The Solicitors Regulation Authority has unveiled plans to cut minimum conditions of PII cover to help small firms find the right level of protection.

The regulator will reduce the level of mandatory insurance cover to £500,000 and reduce run-off cover to a minimum of three years for closing firms.

The handbook currently requires firms to obtain compulsory insurance cover of £2m, with run-off cover set at six years.

The SRA is also proposing to limit compulsory PII cover to individuals, small and medium-sized businesses with turnover up to £2m, charities with less than £2m income, and trustees in charge of assets worth less than £2m.

‘The change proposed here will focus protection on the least sophisticated consumers,’ said the SRA’s consultation. ‘It will promote competition by reducing costs and providing firms with a choice as to the level of cover provided to consumers outside the minimum requirements.’

The consultation coincides with the SRA's decision to drop plans to prohibit solicitors from going to unrated insurers for PII cover.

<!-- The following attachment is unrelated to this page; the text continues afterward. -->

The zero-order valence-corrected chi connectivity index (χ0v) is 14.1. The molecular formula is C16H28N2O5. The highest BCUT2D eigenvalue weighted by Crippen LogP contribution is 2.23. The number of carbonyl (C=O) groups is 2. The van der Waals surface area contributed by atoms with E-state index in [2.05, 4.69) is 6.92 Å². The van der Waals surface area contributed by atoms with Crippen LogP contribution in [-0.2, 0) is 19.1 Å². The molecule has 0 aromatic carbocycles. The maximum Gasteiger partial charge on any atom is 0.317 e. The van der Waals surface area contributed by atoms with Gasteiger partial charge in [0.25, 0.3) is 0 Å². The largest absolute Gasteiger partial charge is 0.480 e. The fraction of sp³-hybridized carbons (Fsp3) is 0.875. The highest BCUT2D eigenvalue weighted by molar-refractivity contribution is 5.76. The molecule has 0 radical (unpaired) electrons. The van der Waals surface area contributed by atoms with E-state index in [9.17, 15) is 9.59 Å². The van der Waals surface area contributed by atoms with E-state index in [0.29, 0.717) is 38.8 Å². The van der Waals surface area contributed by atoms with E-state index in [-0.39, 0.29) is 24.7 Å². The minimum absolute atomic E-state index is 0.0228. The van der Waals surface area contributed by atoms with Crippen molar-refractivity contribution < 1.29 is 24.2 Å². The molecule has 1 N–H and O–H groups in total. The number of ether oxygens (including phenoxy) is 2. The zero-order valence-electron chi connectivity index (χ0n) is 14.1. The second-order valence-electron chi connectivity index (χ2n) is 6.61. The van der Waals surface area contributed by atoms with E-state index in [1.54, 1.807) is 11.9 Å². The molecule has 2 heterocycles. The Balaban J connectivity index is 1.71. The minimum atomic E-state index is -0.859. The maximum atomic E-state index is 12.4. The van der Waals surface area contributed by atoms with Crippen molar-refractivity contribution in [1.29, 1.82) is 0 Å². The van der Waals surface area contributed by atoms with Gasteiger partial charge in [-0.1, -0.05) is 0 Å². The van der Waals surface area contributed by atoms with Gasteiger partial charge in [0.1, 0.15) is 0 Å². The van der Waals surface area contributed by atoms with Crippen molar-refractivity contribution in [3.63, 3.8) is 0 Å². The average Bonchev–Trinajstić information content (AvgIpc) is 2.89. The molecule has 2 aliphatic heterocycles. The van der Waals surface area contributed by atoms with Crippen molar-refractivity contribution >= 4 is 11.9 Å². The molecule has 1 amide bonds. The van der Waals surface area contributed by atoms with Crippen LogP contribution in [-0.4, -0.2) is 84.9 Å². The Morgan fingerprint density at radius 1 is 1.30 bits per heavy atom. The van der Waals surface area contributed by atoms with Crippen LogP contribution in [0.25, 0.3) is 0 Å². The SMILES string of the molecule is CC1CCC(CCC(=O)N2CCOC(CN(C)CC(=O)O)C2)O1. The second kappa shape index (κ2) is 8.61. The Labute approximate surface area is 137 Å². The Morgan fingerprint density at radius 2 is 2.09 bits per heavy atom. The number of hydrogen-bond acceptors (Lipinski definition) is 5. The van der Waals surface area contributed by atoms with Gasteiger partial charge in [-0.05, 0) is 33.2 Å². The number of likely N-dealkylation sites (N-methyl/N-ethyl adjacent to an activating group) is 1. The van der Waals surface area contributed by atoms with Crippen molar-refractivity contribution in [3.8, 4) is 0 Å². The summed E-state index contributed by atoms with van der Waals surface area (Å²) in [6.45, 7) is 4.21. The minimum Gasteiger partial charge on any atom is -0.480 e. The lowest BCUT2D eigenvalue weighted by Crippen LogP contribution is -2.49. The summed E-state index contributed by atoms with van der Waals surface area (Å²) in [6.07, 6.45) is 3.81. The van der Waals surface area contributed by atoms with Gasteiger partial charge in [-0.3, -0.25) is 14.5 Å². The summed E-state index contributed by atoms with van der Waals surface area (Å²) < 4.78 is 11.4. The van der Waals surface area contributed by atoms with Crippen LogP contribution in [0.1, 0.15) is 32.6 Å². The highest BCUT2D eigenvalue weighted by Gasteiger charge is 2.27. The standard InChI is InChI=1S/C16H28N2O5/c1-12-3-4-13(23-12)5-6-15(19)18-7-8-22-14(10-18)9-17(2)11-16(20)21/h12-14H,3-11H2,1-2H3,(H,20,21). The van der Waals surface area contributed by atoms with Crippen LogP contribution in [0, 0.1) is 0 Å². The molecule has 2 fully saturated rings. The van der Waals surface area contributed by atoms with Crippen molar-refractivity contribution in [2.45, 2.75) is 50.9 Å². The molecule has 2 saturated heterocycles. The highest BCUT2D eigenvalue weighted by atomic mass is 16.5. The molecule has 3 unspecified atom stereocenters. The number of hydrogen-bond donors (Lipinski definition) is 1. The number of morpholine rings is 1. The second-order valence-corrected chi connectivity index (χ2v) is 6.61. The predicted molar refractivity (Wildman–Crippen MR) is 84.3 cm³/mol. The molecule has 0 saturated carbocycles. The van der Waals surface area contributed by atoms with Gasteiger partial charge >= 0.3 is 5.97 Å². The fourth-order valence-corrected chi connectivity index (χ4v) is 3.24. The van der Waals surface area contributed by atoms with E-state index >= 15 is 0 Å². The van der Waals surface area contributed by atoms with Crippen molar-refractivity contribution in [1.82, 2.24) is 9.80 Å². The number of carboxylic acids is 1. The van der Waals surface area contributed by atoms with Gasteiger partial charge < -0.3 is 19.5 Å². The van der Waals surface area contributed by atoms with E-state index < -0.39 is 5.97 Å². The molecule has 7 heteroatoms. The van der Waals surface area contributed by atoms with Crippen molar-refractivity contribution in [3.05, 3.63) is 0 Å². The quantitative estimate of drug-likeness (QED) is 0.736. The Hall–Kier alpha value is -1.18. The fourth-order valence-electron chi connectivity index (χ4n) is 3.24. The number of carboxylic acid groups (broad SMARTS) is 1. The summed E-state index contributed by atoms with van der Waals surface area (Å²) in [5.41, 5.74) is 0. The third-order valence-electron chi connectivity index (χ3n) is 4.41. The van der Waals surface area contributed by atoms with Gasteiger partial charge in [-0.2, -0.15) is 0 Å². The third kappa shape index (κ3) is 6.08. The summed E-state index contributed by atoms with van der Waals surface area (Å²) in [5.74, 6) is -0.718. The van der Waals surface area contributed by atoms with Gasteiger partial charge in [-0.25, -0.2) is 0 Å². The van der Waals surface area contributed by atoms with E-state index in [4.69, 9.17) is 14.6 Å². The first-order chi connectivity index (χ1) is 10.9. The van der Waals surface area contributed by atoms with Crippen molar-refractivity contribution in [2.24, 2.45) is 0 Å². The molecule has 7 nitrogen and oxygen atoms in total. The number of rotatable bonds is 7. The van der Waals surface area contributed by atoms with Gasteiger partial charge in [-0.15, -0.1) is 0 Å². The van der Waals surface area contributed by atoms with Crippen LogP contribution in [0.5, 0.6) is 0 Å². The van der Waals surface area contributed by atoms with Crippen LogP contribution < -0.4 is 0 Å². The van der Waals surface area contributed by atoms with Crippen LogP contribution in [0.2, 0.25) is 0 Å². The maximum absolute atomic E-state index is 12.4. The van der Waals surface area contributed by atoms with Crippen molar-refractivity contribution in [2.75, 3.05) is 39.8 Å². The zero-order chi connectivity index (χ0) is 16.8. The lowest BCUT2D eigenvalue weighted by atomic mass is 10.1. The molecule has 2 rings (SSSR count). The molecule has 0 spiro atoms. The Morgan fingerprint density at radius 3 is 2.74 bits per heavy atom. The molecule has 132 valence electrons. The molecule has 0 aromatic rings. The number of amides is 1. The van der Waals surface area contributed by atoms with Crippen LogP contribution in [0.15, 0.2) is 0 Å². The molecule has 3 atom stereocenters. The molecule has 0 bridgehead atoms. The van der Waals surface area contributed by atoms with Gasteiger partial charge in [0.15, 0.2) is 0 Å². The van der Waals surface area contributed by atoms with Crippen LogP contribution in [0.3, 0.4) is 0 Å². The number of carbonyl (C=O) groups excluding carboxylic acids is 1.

The SRA says there is nothing to prevent firms choosing to obtain higher or broader levels of cover for clients, particularly commercial clients – or indeed for clients to agree insurance requirements with their law firm.

‘These proposals are designed to ensure that regulation is proportionate and targeted,’ added the consultation. ‘They should assist small law firms in providing the right level of protection to their clients without incurring additional expense that drives up their costs and thus prices to consumers.’

The SRA said the minimum compulsory cover is above what is needed for firms with a six-figure turnover.

But it rejected the suggestion that PII cover should be optional for firms to offer on a case-by-case basis to clients, indicating that its proposals are a ‘middle ground between the most cost reductive option and the current very high level of protection’.

With that in mind, the an additional outcome would be written into the handbook stating that firms ‘assess and purchase the level of cover that is appropriate for your current and past practice’.

The consultation ends of 18 June with the SRA hoping to have reforms in place by 1 October.